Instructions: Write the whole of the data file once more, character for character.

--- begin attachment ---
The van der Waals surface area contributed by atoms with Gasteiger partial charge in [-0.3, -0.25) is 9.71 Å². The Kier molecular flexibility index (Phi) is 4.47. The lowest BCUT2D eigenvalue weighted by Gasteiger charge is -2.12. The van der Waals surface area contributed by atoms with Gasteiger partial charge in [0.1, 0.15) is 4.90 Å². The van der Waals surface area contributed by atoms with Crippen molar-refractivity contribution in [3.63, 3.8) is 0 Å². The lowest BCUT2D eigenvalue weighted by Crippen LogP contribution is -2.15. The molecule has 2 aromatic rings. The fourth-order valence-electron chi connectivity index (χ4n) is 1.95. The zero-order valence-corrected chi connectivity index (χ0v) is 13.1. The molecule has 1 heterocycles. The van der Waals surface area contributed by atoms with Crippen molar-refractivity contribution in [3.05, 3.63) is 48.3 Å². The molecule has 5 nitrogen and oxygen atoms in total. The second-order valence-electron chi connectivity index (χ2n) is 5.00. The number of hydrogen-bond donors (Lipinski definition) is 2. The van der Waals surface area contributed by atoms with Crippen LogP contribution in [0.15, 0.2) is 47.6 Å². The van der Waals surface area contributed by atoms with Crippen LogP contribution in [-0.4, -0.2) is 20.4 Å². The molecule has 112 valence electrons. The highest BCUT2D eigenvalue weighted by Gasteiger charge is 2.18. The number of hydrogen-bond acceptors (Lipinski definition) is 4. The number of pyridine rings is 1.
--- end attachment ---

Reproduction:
The van der Waals surface area contributed by atoms with Gasteiger partial charge in [-0.3, -0.25) is 9.71 Å². The Kier molecular flexibility index (Phi) is 4.47. The lowest BCUT2D eigenvalue weighted by Gasteiger charge is -2.12. The van der Waals surface area contributed by atoms with Gasteiger partial charge in [0.1, 0.15) is 4.90 Å². The van der Waals surface area contributed by atoms with Crippen molar-refractivity contribution in [3.63, 3.8) is 0 Å². The lowest BCUT2D eigenvalue weighted by Crippen LogP contribution is -2.15. The molecule has 2 aromatic rings. The fourth-order valence-electron chi connectivity index (χ4n) is 1.95. The zero-order valence-corrected chi connectivity index (χ0v) is 13.1. The molecule has 1 heterocycles. The van der Waals surface area contributed by atoms with Crippen molar-refractivity contribution in [3.05, 3.63) is 48.3 Å². The molecule has 5 nitrogen and oxygen atoms in total. The second-order valence-electron chi connectivity index (χ2n) is 5.00. The number of hydrogen-bond donors (Lipinski definition) is 2. The van der Waals surface area contributed by atoms with Crippen LogP contribution in [0.15, 0.2) is 47.6 Å². The van der Waals surface area contributed by atoms with Crippen LogP contribution in [-0.4, -0.2) is 20.4 Å². The molecule has 112 valence electrons. The highest BCUT2D eigenvalue weighted by Gasteiger charge is 2.18. The number of hydrogen-bond acceptors (Lipinski definition) is 4. The number of pyridine rings is 1.